Getting Dorothy home won’t be easy so Glinda sends her down the Yellow Brick Road to the Emerald City where Oz (Morgan), the Great and Powerful Wizard of Oz could help her. Along the way she meets up with the Scarecrow (Bolger), the Tin Man (Haley) and the Cowardly Lion (Lahr) who become fast friends with Dorothy. The Wizard sends them on a quest to fetch the broom of the Wicked Witch to prove their worth but how will these friends, who need brains (the Scarecrow), a heart (the Tin Man) and courage (the Lion) be able to help Dorothy – who just wants to go home – against a powerful and evil sorceress?

Along with Gone With the Wind this may be the most beloved film ever made. It is Da Queen’s all-time favorite so it gets a regular viewing in our household. We even went and saw it on the big screen a couple of years ago to mark its 70th anniversary. I will say that if ever a revival house shows it or if it makes an appearance for a special event at your local cinema, you should by all means try and see it on the big screen – it makes a huge difference.

Even if the only place you ever see it is on your TV or computer screen it is well worth a look. It is a thing of brilliance, from the contrast of the drum and sepia-toned Kansas sequences (which includes the “Over the Rainbow” musical number, perhaps the best ever set to film) with the colorful and whimsical Oz sequences. For most of the actors who would appear in the movie, it would be a career-defining moment.

A lot of the films from this era are extremely dated and don’t hold up to modern standards but this isn’t one of those. Although the special effects are primitive by our standards there is still a magic here that goes beyond CGI. Part of it is simply that part of your inner child who loves to play “make believe” that this movie speaks to but part of it is simply that great care was taken to make this fun and lovely to look at from every angle. Sure, the art deco Emerald City looks like Miami’s South Beach on crack but that’s half the joy.

Garland was never better than she was here, a performance of lovely simplicity that made her utterly believable. When she sings “Over the Rainbow” it is with such yearning that your heart almost breaks – and empathizes. Haven’t we all wanted to go over the rainbow in our darkest moments?

Lahr, one of the most popular comedians of the era, nearly steals the show as the Cowardly Lion. He’s kind of like the soldier from Brooklyn who lightened up the wartime flicks that would come in the intervening years, and his delivery of the Lion’s lines (say that real fast if you dare) is iconic to the point that most of us often do our own impressions of it (go ahead and deny it if you can). Overall it is a tribute to friendship and loyalty that resonates with all of us – who hasn’t wanted friends like the Scarecrow and the Tin Man at our backs?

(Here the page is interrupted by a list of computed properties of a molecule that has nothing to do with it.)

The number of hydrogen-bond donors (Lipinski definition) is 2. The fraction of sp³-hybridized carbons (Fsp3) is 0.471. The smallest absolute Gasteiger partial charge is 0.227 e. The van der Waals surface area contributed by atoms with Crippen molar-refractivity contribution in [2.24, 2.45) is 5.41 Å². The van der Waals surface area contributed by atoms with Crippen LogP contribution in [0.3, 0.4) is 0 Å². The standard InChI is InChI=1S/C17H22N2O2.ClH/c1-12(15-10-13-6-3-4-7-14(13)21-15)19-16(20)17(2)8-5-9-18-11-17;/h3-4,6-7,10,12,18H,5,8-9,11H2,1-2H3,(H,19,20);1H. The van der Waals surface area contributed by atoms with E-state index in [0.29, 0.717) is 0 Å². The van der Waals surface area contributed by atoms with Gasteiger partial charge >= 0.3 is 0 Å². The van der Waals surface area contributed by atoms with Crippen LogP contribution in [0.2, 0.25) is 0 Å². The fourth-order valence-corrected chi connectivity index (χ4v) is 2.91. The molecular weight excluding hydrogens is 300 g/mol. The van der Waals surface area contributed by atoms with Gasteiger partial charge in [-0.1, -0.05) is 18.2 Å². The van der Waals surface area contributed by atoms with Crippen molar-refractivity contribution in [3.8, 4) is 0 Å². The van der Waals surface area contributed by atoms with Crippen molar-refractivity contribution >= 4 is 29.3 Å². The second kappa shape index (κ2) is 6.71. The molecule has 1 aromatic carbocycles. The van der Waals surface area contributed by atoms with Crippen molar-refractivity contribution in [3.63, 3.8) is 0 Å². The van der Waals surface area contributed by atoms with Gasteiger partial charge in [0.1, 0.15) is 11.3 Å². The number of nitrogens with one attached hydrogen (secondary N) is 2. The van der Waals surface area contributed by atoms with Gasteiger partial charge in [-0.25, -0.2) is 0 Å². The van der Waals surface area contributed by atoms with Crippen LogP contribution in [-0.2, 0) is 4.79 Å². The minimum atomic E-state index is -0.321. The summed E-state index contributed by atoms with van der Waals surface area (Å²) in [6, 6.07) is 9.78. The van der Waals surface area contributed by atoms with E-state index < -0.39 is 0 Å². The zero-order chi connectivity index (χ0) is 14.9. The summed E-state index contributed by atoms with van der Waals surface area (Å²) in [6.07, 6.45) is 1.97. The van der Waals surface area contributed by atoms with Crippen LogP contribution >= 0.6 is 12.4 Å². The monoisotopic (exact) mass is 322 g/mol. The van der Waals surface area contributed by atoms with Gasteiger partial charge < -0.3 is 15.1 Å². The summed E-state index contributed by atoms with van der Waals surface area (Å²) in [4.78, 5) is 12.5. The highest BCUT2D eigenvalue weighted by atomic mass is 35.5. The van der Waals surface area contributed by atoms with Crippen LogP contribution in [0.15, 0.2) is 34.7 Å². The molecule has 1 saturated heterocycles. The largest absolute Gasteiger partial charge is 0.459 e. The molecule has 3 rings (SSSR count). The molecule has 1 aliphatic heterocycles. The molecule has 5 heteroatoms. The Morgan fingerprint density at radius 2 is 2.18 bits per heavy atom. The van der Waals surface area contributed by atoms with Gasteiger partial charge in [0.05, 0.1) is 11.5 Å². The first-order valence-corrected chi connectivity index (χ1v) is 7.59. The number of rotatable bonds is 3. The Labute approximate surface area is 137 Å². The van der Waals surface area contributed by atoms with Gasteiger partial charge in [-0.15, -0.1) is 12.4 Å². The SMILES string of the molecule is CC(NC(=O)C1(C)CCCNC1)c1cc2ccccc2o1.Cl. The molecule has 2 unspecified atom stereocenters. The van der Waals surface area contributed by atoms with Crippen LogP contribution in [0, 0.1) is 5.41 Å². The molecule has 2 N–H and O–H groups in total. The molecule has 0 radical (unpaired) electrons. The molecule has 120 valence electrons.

This is the kind of movie that transcends movies. It is what brings families together to watch something so pure that we can all enjoy it without thought of politics, race, religion or just about anything. It’s appeal is so universal that it goes beyond boundaries and lines – it is as popular elsewhere in the world as it is here in America. One cannot hear “We’re off to see the wizard!” without thinking they’re embarking on an adventure of their own.

In short, this is a movie you don’t just like, you come to love it. It’s not a movie you watch or even experience, it becomes part of you. It is why people fall in love with the movies to begin with. My highest rating is 10 out of 10, but this is one of few movies that is above such inane things as ratings. It’s just something special you shouldn’t cheat yourself out of.

WHY RENT THIS: A true classic and a great means of family bonding.

WHY RENT SOMETHING ELSE: I don’t know. You don’t like classic movies maybe?

FAMILY VALUES:  There are a few scenes that might frighten the very young and very sensitive.

TRIVIAL PURSUIT: Garland wore a corset across her torso so she would appear younger and flat-chested.

NOTABLE HOME VIDEO EXTRAS: The 2005 release Collector’s edition (the one in the green case, not the yellow) has a wealth of extras, including Angela Lansbury reading an abridged version of the book complete with original illustrations; an 11-minute featurette on the restoration process and several documentaries on the making of the movie and it’s enduring legacy. There are five silent era versions of the book as well as an animated short from 1933 There’s a 28 minute feature on the life of L. Frank Baum, author of the beloved book that started it all and there are some stills and promotional materials (including a souvenir program from the Hollywood premiere in 1939). Believe it or not, the 2009 70th Anniversary Blu-Ray has all that and even more – a 52-page hardcover book about the making and marketing of The Wizard of Oz, a wrist watch, a sing-along track, a 1992 made-for-TV movie called The Dreamer of Oz starring the late John Ritter as Baum, a radio broadcast in which Garland reprised her role as Dorothy Gale and on its own double-sided disc a six hour documentary on the history of MGM. It’s pricey but worth the added expense for the Oz junkie in your family.

BOX OFFICE PERFORMANCE: $17.7M on a $2.8M production budget; in 1939 dollars that’s a major blockbuster.

COMPARISON SHOPPING: Gone With the Wind

FINAL RATING: 11/10

NEXT: Oz the Great and Powerful

Mr. Popper’s Penguins


Mr. Popper's Penguins

Jim Carrey gets jiggy with a bunch of flightless waterfowl.

(2011) Family (20th Century Fox) Jim Carrey, Carla Gugino, Philip Baker Hall, Clark Gregg, David Krumholz, Angela Lansbury, Ophelia Lovibond, Andrew Stewart-Jones, James Tupper, Madeline Carroll, Jeffrey Tambor, Dominic Chianese, Maxwell Perry Cotton. Directed by Mark Waters